into the railroad tracks. This would provide two brake shoes
three feet long, pushed against the track under the weight of the
car's body, providing a HUGE amount of stopping-power. And since
the wheel flanges would also still be firmly on the tracks,
the car would remain traveling in a straight line.
When Beck finished explaining his idea, I stood there with
my mouth hanging open. Actually we BOTH stood there with our
mouths open, but while my jaw was flopping due to surprise,
Beck's was caused by a powerful hangover that was still affecting
his motor control. I must admit, though, I was pretty impressed
with his thinking. We'd talked about dozens of ways to stop the
rocket car the previous evening, but nothing that even came
CLOSE to Beck's plan. It was simple to build, easy to install,
and stood a fair chance of working. I knew that sooner or later
I'd have to talk to Jimmy about the whole thing, but that didn't
stop me from getting to work installing the air shocks on the
Chevy as soon as Beck slouched out of the scrapyard and went
I worked on the car for the rest of the afternoon, wanting
to get as much done as I could on a Sunday, while the yard was
closed. By the end of the day, I had the shocks installed on the
car and a pair of three-foot-long runners made from sections of 2
x 4 bolted together to make them thick enough to reach the rails.
All that was left to do was bolt the runners to the car frame and
arrange the air hoses for the shock absorbers, and the car would
be ready to test. It was THEN that I finally called Jimmy and
asked him to come down to the yard. Talking to him
sooner would've been the sensible thing to do, but I didn't want
to take a chance that he'd come up with some laughably obvious
reason the brake-runner system wouldn't work. At the time, my
thinking on the subject was pretty clear: There were only two
ways were going to be able to stop the Rocket Car, either by
using a drogue chute or by Beck's braking system. And although I
wasn't too keen on the idea of taking one of my Dad's parachutes,
I'd do it if it was the only way to get the Rocket Car to work.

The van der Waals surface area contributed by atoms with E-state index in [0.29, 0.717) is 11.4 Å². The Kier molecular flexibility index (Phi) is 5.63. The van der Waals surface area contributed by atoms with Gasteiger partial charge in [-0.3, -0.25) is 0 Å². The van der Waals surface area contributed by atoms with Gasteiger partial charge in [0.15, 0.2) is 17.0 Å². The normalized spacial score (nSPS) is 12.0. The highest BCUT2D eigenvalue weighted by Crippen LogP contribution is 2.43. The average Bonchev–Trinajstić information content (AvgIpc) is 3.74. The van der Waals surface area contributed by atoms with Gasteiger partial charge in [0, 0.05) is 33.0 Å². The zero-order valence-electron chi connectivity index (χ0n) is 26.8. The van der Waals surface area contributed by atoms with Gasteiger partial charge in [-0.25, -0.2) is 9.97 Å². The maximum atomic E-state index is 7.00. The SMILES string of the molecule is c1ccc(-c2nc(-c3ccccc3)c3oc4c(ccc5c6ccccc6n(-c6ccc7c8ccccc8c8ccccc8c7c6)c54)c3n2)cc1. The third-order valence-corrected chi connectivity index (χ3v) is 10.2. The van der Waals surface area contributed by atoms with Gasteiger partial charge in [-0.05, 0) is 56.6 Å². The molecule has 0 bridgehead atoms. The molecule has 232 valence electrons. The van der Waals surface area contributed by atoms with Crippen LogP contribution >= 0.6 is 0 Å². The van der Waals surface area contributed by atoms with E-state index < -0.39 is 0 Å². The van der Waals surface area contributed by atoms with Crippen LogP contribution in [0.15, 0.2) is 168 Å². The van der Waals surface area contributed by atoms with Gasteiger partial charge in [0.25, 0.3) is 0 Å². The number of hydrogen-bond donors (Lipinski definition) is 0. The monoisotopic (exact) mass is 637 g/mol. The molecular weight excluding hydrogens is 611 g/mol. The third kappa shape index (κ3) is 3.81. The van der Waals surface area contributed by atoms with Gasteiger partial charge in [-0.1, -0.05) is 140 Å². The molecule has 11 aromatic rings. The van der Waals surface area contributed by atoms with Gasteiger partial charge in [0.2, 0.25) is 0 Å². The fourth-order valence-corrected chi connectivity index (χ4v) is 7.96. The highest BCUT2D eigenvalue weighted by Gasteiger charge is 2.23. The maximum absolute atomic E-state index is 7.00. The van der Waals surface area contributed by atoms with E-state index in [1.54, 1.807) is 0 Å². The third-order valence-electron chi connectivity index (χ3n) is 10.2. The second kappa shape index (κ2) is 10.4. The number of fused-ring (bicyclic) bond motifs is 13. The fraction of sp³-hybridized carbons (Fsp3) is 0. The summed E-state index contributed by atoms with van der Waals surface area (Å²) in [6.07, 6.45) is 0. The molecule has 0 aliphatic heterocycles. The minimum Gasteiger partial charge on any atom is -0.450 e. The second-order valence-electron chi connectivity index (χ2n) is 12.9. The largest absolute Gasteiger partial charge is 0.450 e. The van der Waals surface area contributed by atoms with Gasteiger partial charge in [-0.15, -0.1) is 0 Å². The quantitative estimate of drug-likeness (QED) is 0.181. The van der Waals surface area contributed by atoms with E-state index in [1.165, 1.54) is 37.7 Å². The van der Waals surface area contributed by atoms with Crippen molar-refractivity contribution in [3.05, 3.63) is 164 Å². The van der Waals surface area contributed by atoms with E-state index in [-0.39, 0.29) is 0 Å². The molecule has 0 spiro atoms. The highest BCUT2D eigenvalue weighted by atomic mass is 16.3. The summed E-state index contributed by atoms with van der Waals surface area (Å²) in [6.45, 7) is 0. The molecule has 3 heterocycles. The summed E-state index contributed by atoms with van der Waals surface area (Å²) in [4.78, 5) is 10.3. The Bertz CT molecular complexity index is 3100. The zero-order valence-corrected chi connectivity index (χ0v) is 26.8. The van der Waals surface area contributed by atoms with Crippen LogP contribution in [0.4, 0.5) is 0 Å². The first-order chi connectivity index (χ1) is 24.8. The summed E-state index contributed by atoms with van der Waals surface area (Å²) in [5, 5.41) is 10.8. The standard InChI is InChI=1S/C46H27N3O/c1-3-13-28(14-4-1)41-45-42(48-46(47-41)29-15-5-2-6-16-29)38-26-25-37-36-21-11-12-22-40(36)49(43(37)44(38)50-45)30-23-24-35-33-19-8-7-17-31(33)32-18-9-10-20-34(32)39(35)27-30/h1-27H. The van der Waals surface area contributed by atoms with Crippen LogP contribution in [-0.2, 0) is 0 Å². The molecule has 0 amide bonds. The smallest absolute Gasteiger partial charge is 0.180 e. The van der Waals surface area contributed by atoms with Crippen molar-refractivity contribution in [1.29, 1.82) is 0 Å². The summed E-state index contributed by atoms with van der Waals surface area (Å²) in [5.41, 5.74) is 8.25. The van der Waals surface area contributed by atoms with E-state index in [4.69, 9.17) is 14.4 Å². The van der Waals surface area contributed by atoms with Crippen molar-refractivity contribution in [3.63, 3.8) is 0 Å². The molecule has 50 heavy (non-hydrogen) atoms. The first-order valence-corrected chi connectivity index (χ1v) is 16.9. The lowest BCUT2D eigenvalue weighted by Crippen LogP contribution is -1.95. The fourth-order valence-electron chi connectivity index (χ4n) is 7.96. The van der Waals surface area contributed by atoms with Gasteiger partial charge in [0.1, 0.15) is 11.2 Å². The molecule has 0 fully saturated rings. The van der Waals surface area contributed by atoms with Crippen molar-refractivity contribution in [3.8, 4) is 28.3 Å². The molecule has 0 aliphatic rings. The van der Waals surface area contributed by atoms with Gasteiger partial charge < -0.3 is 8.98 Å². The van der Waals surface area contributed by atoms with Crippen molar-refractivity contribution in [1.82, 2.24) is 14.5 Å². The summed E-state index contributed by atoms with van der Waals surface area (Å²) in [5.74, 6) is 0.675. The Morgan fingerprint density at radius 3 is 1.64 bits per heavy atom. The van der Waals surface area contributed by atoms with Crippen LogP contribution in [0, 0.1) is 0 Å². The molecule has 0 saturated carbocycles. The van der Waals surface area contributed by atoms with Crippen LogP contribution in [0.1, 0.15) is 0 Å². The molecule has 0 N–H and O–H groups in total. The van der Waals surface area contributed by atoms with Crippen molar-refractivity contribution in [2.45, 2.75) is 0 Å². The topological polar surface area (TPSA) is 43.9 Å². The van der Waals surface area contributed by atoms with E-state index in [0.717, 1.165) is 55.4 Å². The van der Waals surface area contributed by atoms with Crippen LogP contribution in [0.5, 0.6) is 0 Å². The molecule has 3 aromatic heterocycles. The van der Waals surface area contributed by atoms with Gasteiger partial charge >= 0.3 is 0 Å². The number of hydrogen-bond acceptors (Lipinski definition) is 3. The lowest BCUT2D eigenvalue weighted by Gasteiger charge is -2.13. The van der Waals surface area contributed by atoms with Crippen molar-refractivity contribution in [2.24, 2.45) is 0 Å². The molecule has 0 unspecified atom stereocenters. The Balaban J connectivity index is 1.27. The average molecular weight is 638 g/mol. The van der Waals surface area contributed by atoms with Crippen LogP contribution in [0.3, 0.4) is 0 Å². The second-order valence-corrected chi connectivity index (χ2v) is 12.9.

But even if we DID use a drogue chute, the car would need
an additional braking system anyway. A parachute will SLOW a car,
but it won't STOP it. You still need regular brakes for that.
The way I figured it, we'd need Beck's idea no matter what
happened. So I decided to show Jimmy the braking system I was
building and see what he thought. If he pointed out some reason
why it was completely foolish, I'd show him Dad's parachute
collection, then tell him that the brake runners were the STANDBY
system, and we were actually going to use a parachute to slow the
car to reasonable speed.
It not only sounded reasonable, but it kept me from
looking like a total asshole.
All my planning was unnecessary, though. When Jimmy heard
me describe the rail-braking system and saw what I'd done to the
car so far, he was VERY impressed. I think he was also a little
pissed off that Beck had come up with the idea, and not him. But
here's a thought that never occurred to me back in 1978, and to
be honest, I'm glad it didn't: We never really had any proof that
it was BECK who came up with the idea. For all we know, it was
SAL who dreamed up the notion of using runners to stop the car.
Yes, yes, I know, it's a ridiculous thought. Like having your
pet hamster wake up one morning with a revolutionary process
for splitting atoms. After all, we're talking about the guy who
wanted the pilot of the Rocket Car to hoist a goddamned ANCHOR
out the window to slow down.
Still, you never know. And Jimmy, if you're reading this,
I'm sorry I even brought it up now. I know you'll lose some sleep